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Abbott s Vysis Subsidiary to Seek FDA Approval for Array-Based Post-Natal IVD

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BOSTON — Vysis, an Abbott Company, will launch a CGH microarray research system this summer, and a similar, FDA-cleared system for the detection of chromosome abnormalities in children with birth defects in 2006, a company official told BioArray News at the Microarrays and Medicine conference, held here last week.

Kathryn Becker, the company's microarray and instrumentation product manager, added that Vysis is about to begin clinical trials for the IVD, indicating that the system could become the first array-CGH-based system to be approved by the US Food and Drug Administration.

Becker said that the new test will be a comprehensive array-based test for the most common chromosome abnormalities observed in children with developmental delay, mental retardation, and physical birth defects, and builds upon the fluorescence in situ hybridization technology pioneered by Vysis, which has been widely used in the field of molecular diagnostics.

According to Becker, the difference between FISH assays and the new array-CGH method is that "FISH allows the cytogeneticist to test for a limited number of chromosome abnormalities through a series of assays, whereas with array-CGH, you can efficiently test for numerous targets." An additional advantage is that array-CGH gives improved resolution compared to FISH.

She said that the new system is similar to Vysis' existing array-CGH GenoSensor system, which sells for $70,000 and includes a scanner, a computer, and a software package.

Among other improvements, the pending diagnostic CGH microarray system will incorporate Tecan's HS4800 automated-hybridization station. The array itself includes 330 bacterial artificial chromosome clones to tests for copy number changes in chromosomal regions that are known to be associated with congenital genetic diseases.

While the new system has more potential for diagnosing genetic disease, Becker said that it will not make the company's original FISH technology obsolete; rather, they are complementary technologies. A CGH microarray will be used for rapid and efficient screening of numerous markers, whereas FISH will be used to confirm array findings.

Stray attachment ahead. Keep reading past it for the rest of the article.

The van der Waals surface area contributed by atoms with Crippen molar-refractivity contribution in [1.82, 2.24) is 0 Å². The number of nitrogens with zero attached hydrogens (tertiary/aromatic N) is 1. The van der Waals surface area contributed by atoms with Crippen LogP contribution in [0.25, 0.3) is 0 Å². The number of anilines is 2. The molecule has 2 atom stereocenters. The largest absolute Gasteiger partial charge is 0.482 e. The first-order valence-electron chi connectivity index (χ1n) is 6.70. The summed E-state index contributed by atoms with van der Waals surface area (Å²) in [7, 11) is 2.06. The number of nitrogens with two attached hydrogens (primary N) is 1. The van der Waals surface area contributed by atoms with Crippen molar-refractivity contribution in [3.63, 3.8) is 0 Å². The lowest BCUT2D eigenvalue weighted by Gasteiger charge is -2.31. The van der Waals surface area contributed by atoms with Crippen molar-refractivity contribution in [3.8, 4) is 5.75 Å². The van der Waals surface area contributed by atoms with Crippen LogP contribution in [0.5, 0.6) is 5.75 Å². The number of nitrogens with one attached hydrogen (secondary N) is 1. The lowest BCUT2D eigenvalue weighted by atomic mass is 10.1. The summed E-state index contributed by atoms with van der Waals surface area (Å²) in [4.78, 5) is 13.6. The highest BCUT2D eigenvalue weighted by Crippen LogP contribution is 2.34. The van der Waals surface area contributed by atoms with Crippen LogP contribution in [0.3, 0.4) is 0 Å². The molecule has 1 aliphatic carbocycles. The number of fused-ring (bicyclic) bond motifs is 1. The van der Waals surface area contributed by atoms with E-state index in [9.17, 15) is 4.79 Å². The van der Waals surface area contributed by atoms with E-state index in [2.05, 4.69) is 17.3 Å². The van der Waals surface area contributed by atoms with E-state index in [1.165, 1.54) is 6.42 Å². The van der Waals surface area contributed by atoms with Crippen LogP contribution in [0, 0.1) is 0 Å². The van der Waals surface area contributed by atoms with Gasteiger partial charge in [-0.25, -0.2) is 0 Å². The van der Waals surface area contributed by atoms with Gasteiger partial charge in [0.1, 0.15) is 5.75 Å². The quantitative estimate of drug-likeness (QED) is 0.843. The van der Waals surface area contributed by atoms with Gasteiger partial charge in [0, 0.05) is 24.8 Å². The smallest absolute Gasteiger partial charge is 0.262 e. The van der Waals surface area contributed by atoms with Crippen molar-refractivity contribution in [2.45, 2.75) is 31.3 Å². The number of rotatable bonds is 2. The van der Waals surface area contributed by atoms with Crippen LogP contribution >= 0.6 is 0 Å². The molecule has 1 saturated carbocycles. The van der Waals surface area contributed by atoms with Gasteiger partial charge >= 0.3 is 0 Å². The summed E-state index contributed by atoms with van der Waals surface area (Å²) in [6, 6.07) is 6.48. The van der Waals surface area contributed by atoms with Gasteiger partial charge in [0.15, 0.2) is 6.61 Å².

Clearing the FDA

The company is now preparing to begin clinical trials for the product scheduled to be cleared by the FDA, but Becker would not disclose which institutions would be validating the unnamed pending IVD.

"[The] trial sites have been selected, but not finalized," Becker said. "[W]e have a system [the GenoSensor] that's currently on the market as a research use only system," she said. "A user can buy an entire system and they can run samples for oncology or constitutional genetics as long as it's research based."

She added that there are no FDA-cleared array-CGH diagnostics on the market right now. Roche's CYP450 Amplichip, which uses Affymetrix' Gene Chip Scanner 3000Dx, has been approved for gauging a patient's ability to metabolize certain drugs using SNP analysis, but Becker said that Vysis' new system uses CGH technology for detection of congenital disorders and has few competitors.

One competitor, Spectral Genomics, a Houston, Texas-based company, also offers an array CGH-based product called Spectral Kit, which includes the Spectral Chip 2600 reader and its Constitution Chips. Though a representative from Spectral Genomics could not be reached for comment, the company so far has targeted the research market, with the exception of some customers that are working on clinical diagnostics outside of the US. However, because both products are so new, Becker said it is hard to determine how big the market will be for these competing technologies.

— JP

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